The Glossa Ordinaria (plural Glossae Ordinariae), which is Latin for "ordinary gloss", was a collection of Biblical glosses, from the Church Fathers and thereafter, printed in the margins of the Vulgate; these were widely used in the education system of Christendom in Cathedral schools from the Carolingian period onward, and were only forgotten in the 14th century. For many generations, the Glossa ordinaria was the standard commentary on the Scriptures in Western Europe; it greatly influenced Western Christian theology and culture. As professors read and expounded upon the Bible they would refer to these glosses, or commentaries; they also referred to them in the ordinary lecture.
A very widely used version of the Glossa ordinaria was compiled by the school of Laon and originated in the early twelfth century, with Anselm of Laon often credited with involvement in the project; it drew from earlier glosses and other sources. Before the 20th century, this Glossa ordinaria was credited to Walafrid Strabo.
The Patrologia Latina, volumes 113 and 114, contain a version of the glossa which, as well as being misattributed to Strabo, represents a later manuscript tradition. There is currently available a facsimile of the first printed edition of a glossa, which was published at Strasbourg in 1480/1. There is currently increased interest in the 'glossa', and a few partial modern critical editions and translations have now been published.
It is a parallel tradition to the Jewish Mikraot Gedolot.
- Lindberg, David. (1978) Science in the Middle Ages. Chicago: University of Chicago Press.
- The misattribution was first shown by Beryl Smalley, The Study of the Bible in the Middle Ages (Oxford, 1941).
- Glossa ordinaria.
- Biblia latina cum glossa ordinaria: Facsimile reprint of the Editio Princeps, (Adolph Rusch of Strassburg 1480/81), 4 vols., with an intro. by Karlfried Froehlich and Margaret T. Gibson (Turnhout: Brepols, 1992).
- See references in 'Further Reading'.
- Baldwin, John W., The Scholastic Culture of the Middle Ages, 1000-1300, pp. 72-73 ISBN 0-88133-942-3
- Dove, Mary (1997). Glossa ordinaria in canticum canticorum. CCCM. Turnhout: Brepols. ISBN 9782503047010.
- Dove, Mary (2004). The glossa ordinaria on the Song of songs. TEAMS Commentary Series. Kalamazoo, MI: Medieval Institute Publications, Western Michigan University. ISBN 1580440843.
- Gilbert the Universal (2005). Glossa ordinaria in Lamentationes Ieremie prophete. Prothemata et Liber I: A Critical Edition with an Introduction and a Translation. Studia Latina Stockholmiensia 52. Alexander Andrée (ed.). Stockholm: Acta Universitatis Stockholmiensis. ISBN 91-7155-069-0.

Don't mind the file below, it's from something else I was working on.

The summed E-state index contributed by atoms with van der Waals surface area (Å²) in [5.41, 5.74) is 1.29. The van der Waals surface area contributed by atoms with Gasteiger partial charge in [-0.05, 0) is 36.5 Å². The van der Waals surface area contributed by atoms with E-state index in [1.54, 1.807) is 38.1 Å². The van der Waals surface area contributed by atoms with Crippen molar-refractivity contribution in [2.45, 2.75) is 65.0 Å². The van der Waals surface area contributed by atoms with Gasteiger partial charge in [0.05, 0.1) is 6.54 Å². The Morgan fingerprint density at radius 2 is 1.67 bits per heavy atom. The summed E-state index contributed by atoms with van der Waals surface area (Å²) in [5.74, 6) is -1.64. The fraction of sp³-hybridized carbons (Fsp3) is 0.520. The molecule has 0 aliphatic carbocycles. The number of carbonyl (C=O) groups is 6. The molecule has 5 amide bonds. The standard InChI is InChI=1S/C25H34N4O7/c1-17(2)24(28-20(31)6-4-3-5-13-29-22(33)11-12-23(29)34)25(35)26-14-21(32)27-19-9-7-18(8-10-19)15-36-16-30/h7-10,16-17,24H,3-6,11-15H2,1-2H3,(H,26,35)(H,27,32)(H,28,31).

- Matter, E. Ann (1997). "The Church Fathers and the Glossa Ordinaria". In Irena Dorota Backus (ed.). The reception of the church fathers in the West: From the Carolingians to the Maurists. 1. Leiden: Brill. pp. 83–111. ISBN 9004097228.
- McDermott, Ryan (March 2013). "The Ordinary Gloss on Jonah". PMLA. 128 (2): 424–438. doi:10.1632/pmla.2013.128.2.424. ISSN 0030-8129. Retrieved 2013-11-08.
- Smith, Lesley (2009). The Glossa Ordinaria: The Making of a Medieval Bible Commentary. Leiden: Brill. ISBN 9789004177857.
- Smith, Lesley (1996). Medieval exegesis in translation: commentaries on the book of Ruth. TEAMS commentary series. Kalamazoo, MI: Medieval Institute Publications, Western Michigan University. ISBN 1879288680.
- Woodward, Michael S. (2011). The Glossa ordinaria on Romans. TEAMS commentary series. Kalamazoo, MI: Medieval Institute Publications, Western Michigan University. ISBN 9781580441094.
- Litteral, John (editor) and Van Der Pas, Sarah (translator) (2014). The Glossa Ordinaria, Epistles of St. John. Ancient Bible Commentaries in English. Litteral's Christian Library Publications. ISBN 9781500626280.
- Van Der Pas, Sarah (2015). The Glossa Ordinaria on Revelation: an English Translation. Consolamini Commentary Series. ISBN 978-0692538333.
- Catholic Encyclopedia: Scriptural Glosses
- Glossa ordinaria, ed. Migne, Google Books facsimile: vol. 1, vol. 2
- Glossa ordinaria via VulSearch ! This version of the Glossa is incomplete and is not representative of the medieval text. It is not suitable for scientific work.
- Website providing resources about the Glossa Ordinaria and other glosses to the Bible: Glossae.net